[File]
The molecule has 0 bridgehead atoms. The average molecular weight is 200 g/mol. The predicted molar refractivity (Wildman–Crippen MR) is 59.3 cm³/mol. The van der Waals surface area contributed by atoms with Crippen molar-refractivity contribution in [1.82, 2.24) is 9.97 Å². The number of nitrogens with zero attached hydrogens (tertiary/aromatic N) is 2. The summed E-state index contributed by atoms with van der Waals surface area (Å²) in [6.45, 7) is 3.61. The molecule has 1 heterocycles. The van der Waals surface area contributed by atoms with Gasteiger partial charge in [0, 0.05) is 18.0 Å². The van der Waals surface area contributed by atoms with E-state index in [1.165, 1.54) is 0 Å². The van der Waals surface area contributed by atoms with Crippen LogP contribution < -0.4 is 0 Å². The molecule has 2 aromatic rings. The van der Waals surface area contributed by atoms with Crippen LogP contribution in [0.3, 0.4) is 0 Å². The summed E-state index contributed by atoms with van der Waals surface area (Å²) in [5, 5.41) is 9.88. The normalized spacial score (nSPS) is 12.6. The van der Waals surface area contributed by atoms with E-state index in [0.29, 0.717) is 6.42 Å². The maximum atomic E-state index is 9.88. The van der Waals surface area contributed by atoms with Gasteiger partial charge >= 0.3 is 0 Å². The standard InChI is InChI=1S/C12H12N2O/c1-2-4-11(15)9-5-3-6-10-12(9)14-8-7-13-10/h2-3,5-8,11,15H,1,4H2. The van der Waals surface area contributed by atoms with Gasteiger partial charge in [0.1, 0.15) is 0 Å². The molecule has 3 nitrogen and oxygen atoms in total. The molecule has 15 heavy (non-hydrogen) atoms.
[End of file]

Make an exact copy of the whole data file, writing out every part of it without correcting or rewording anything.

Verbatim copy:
The molecule has 0 bridgehead atoms. The average molecular weight is 200 g/mol. The predicted molar refractivity (Wildman–Crippen MR) is 59.3 cm³/mol. The van der Waals surface area contributed by atoms with Crippen molar-refractivity contribution in [1.82, 2.24) is 9.97 Å². The number of nitrogens with zero attached hydrogens (tertiary/aromatic N) is 2. The summed E-state index contributed by atoms with van der Waals surface area (Å²) in [6.45, 7) is 3.61. The molecule has 1 heterocycles. The van der Waals surface area contributed by atoms with Gasteiger partial charge in [0, 0.05) is 18.0 Å². The van der Waals surface area contributed by atoms with E-state index in [1.165, 1.54) is 0 Å². The van der Waals surface area contributed by atoms with Crippen LogP contribution < -0.4 is 0 Å². The molecule has 2 aromatic rings. The van der Waals surface area contributed by atoms with Crippen LogP contribution in [0.3, 0.4) is 0 Å². The summed E-state index contributed by atoms with van der Waals surface area (Å²) in [5, 5.41) is 9.88. The normalized spacial score (nSPS) is 12.6. The van der Waals surface area contributed by atoms with E-state index in [0.29, 0.717) is 6.42 Å². The maximum atomic E-state index is 9.88. The van der Waals surface area contributed by atoms with Gasteiger partial charge >= 0.3 is 0 Å². The standard InChI is InChI=1S/C12H12N2O/c1-2-4-11(15)9-5-3-6-10-12(9)14-8-7-13-10/h2-3,5-8,11,15H,1,4H2. The van der Waals surface area contributed by atoms with Gasteiger partial charge in [0.1, 0.15) is 0 Å². The molecule has 3 nitrogen and oxygen atoms in total. The molecule has 15 heavy (non-hydrogen) atoms.